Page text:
Pennsylvania's near-turnaround interests me because, in the past, the state was a heavy loser of retirement age population. Perhaps that pool temporarily got dried up; we shall see.

I can't prove it, unfortunately, but my sense is that much of the movement to PA comes from black displacement byr the wave of Latino immigrants hitting the NY Metro region. I've been observing the latter phenomenon over the last 12 years in Newark.

Posted by: ziel on April 26, 2006 12:29 PM

" ... my sense is that much of the movement to PA comes from black displacement by the wave of Latino immigrants hitting the NY Metro region"

Many New Yorkers are moving to new subdivisions in the Poconos region of NE Pennsylvania is search of (semi) affordable housing. I guess this shows that the urge for a house of one's own is powerful enough to make people tolerate 2+ hour one-way trips to work every day. You'll see advertisements for these developments in the Post and Daily News (Times readers presumably can afford less-distant housing).
Anecdotally, I have heard that many of these "migrants" are minorities.

Posted by: Peter on April 26, 2006 12:43 PM

Interesting stuff Donald. Anyone who doesn't like this kind of thing just has no business calling themselves a geek. Unfortunately, living in Denver, what this means is that people are realizing how nasty the east coast is and are getting out. Denver proper may not be growing, but the rest of this place is. The other lesson is avoid Florida like the plague. During some sporting event held in Florida, and I can't remember what it was now, a few sportwriters commented on how clogged the highways were around Tampa, now I see why.

Posted by: Patrick on April 26, 2006 1:19 PM

Donald wrote, "And then there are technological factors. In my sour moments I contend that Houston wouldn't exist if it weren't for the oil industry and air conditioning."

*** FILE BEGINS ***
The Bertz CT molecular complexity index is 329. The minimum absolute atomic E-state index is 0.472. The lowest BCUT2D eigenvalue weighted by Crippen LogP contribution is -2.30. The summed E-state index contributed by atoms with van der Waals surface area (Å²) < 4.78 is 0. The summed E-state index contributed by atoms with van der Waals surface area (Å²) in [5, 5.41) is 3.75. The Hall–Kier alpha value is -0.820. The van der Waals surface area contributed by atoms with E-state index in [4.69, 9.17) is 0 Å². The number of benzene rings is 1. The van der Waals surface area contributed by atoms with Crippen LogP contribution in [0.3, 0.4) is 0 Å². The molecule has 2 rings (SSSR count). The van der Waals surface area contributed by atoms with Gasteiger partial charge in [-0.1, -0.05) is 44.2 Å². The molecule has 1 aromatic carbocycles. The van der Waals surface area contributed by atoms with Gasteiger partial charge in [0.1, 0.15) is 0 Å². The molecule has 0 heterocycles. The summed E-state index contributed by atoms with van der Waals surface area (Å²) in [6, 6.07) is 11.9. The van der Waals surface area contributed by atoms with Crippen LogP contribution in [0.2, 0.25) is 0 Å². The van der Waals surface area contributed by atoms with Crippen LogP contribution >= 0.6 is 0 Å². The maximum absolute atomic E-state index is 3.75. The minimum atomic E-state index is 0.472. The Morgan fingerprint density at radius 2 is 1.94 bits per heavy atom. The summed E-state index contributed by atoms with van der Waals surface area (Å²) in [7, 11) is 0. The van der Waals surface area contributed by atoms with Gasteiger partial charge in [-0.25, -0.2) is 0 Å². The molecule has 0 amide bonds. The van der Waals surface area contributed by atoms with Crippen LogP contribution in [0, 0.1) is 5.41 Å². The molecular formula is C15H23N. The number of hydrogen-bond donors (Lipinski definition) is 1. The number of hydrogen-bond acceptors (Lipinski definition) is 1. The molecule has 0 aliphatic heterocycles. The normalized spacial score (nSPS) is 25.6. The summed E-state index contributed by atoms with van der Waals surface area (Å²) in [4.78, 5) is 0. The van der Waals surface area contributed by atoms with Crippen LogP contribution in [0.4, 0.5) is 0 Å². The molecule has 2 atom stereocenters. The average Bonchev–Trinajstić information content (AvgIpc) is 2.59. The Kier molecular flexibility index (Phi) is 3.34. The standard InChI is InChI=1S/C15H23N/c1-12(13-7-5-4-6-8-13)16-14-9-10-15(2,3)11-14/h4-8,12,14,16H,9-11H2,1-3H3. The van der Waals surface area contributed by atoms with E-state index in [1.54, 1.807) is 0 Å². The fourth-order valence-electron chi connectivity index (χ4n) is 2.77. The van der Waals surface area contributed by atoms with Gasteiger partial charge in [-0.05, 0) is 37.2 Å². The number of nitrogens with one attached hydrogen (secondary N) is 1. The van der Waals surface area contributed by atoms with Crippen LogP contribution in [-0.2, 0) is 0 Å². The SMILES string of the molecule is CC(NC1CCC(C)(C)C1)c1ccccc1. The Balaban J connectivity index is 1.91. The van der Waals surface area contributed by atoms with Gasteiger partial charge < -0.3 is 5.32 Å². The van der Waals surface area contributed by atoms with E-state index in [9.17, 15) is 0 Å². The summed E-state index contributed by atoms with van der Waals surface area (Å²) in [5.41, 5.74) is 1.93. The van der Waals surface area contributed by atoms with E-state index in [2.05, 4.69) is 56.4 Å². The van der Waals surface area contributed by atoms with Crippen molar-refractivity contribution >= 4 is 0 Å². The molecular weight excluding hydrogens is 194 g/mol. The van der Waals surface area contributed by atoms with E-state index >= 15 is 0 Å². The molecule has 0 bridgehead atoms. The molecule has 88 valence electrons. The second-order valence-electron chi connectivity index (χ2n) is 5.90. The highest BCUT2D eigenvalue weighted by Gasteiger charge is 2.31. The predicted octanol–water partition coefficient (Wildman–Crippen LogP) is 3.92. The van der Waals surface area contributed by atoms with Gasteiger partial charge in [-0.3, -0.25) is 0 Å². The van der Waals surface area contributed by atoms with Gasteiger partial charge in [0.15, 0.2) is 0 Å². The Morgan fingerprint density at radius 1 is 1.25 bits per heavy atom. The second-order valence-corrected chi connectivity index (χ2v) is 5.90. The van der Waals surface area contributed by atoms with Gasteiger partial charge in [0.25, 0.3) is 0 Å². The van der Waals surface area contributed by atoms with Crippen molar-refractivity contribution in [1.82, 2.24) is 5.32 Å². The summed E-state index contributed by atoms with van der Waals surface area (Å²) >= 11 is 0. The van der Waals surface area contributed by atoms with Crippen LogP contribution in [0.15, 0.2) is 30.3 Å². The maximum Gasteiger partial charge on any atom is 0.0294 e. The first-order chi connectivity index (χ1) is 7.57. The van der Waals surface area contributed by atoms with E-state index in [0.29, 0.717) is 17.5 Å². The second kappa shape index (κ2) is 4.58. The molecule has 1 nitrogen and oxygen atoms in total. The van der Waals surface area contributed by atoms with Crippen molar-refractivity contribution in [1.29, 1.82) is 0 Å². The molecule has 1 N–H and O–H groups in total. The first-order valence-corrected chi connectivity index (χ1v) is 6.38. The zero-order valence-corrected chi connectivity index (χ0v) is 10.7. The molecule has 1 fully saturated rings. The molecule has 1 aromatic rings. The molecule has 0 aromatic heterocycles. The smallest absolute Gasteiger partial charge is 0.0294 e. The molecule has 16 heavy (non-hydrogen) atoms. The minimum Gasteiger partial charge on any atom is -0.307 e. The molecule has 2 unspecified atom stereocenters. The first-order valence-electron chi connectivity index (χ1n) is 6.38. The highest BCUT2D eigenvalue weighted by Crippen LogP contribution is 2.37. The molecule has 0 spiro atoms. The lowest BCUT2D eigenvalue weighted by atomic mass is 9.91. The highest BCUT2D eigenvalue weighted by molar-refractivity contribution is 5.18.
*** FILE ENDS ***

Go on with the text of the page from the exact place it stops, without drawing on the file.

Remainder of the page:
That and the hurricane that wiped Galveston, one of the most sophisticated cultural and financial cities in the U.S., nearly off the map in September 1900.

Posted by: beloml on April 26, 2006 2:31 PM

Peter - You have nailed it. While there are some who moan and groan over the apparent flight of whites from declining non-white cities, the fact is that you have (in Southern California, especially), whites, blacks and Latinos moving to less populous counties, as well as blacks moving to back to the South.

I also don't think it is simply a matter of people moving to "low tax" states and cities. Many people want to stay in the areas in which they live, but are being priced out of the market by an increase in rents and house values, and by a perceived decline in the quality of public services. There is also a kind of short-sightedness at work here. Again, in Southern California, there are stories of communities building housing units to appeal to high-income people and deliberately (or passively allowing) middle class support people such as teachers, firefighters and police officers, to be priced out of the market. Many of these people tried to endure long commutes, but with other costs rising, have simply given in and decided to move elsewhere.

I would also like to see this demographic data correlated with economic data. For example, I don't think it is as much a matter that people are fleeing cities as that they are moving to where they think the jobs are, or where they think the jobs will be.

Posted by: Alec on April 26, 2006 5:19 PM


Your thoughts on this link?

Posted by: JM on April 28, 2006 3:47 PM